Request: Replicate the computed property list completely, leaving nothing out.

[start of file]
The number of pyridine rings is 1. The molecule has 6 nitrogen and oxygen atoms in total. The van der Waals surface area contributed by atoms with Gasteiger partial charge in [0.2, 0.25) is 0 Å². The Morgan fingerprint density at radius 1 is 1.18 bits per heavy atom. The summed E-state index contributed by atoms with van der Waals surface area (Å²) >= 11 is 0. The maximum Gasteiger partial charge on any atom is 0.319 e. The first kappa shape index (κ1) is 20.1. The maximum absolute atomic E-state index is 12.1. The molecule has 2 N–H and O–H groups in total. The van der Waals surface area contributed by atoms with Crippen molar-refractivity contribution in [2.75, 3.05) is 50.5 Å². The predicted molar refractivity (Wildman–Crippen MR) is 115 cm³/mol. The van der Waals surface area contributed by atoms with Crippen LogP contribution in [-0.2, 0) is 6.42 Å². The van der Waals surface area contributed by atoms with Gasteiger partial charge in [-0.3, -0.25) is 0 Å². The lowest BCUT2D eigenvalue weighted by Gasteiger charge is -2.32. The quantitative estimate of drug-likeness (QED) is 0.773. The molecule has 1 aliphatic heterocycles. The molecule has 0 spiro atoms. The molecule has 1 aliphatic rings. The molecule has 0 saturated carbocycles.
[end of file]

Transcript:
The number of pyridine rings is 1. The molecule has 6 nitrogen and oxygen atoms in total. The van der Waals surface area contributed by atoms with Gasteiger partial charge in [0.2, 0.25) is 0 Å². The Morgan fingerprint density at radius 1 is 1.18 bits per heavy atom. The summed E-state index contributed by atoms with van der Waals surface area (Å²) >= 11 is 0. The maximum Gasteiger partial charge on any atom is 0.319 e. The first kappa shape index (κ1) is 20.1. The maximum absolute atomic E-state index is 12.1. The molecule has 2 N–H and O–H groups in total. The van der Waals surface area contributed by atoms with Crippen molar-refractivity contribution in [2.75, 3.05) is 50.5 Å². The predicted molar refractivity (Wildman–Crippen MR) is 115 cm³/mol. The van der Waals surface area contributed by atoms with Crippen LogP contribution in [-0.2, 0) is 6.42 Å². The van der Waals surface area contributed by atoms with Gasteiger partial charge in [-0.3, -0.25) is 0 Å². The lowest BCUT2D eigenvalue weighted by Gasteiger charge is -2.32. The quantitative estimate of drug-likeness (QED) is 0.773. The molecule has 1 aliphatic heterocycles. The molecule has 0 spiro atoms. The molecule has 1 aliphatic rings. The molecule has 0 saturated carbocycles.